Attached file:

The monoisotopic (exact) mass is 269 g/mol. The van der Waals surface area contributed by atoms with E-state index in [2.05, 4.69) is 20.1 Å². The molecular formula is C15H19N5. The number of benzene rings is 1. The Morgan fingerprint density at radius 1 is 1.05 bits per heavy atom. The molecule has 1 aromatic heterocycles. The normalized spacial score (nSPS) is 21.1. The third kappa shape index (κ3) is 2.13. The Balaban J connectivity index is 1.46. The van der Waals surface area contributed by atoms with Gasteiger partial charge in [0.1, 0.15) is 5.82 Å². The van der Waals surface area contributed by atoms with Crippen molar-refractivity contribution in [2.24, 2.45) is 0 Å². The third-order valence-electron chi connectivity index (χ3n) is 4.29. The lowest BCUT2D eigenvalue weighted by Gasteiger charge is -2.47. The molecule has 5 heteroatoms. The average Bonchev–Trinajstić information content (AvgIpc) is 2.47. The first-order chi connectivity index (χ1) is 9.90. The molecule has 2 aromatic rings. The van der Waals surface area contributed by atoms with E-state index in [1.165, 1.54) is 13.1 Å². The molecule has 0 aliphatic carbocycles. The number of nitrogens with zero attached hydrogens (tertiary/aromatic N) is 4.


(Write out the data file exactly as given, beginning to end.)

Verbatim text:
The monoisotopic (exact) mass is 269 g/mol. The van der Waals surface area contributed by atoms with E-state index in [2.05, 4.69) is 20.1 Å². The molecular formula is C15H19N5. The number of benzene rings is 1. The Morgan fingerprint density at radius 1 is 1.05 bits per heavy atom. The molecule has 1 aromatic heterocycles. The normalized spacial score (nSPS) is 21.1. The third kappa shape index (κ3) is 2.13. The Balaban J connectivity index is 1.46. The van der Waals surface area contributed by atoms with Gasteiger partial charge in [0.1, 0.15) is 5.82 Å². The van der Waals surface area contributed by atoms with Crippen molar-refractivity contribution in [2.24, 2.45) is 0 Å². The third-order valence-electron chi connectivity index (χ3n) is 4.29. The lowest BCUT2D eigenvalue weighted by Gasteiger charge is -2.47. The molecule has 5 heteroatoms. The average Bonchev–Trinajstić information content (AvgIpc) is 2.47. The first-order chi connectivity index (χ1) is 9.90. The molecule has 2 aromatic rings. The van der Waals surface area contributed by atoms with E-state index in [1.165, 1.54) is 13.1 Å². The molecule has 0 aliphatic carbocycles. The number of nitrogens with zero attached hydrogens (tertiary/aromatic N) is 4.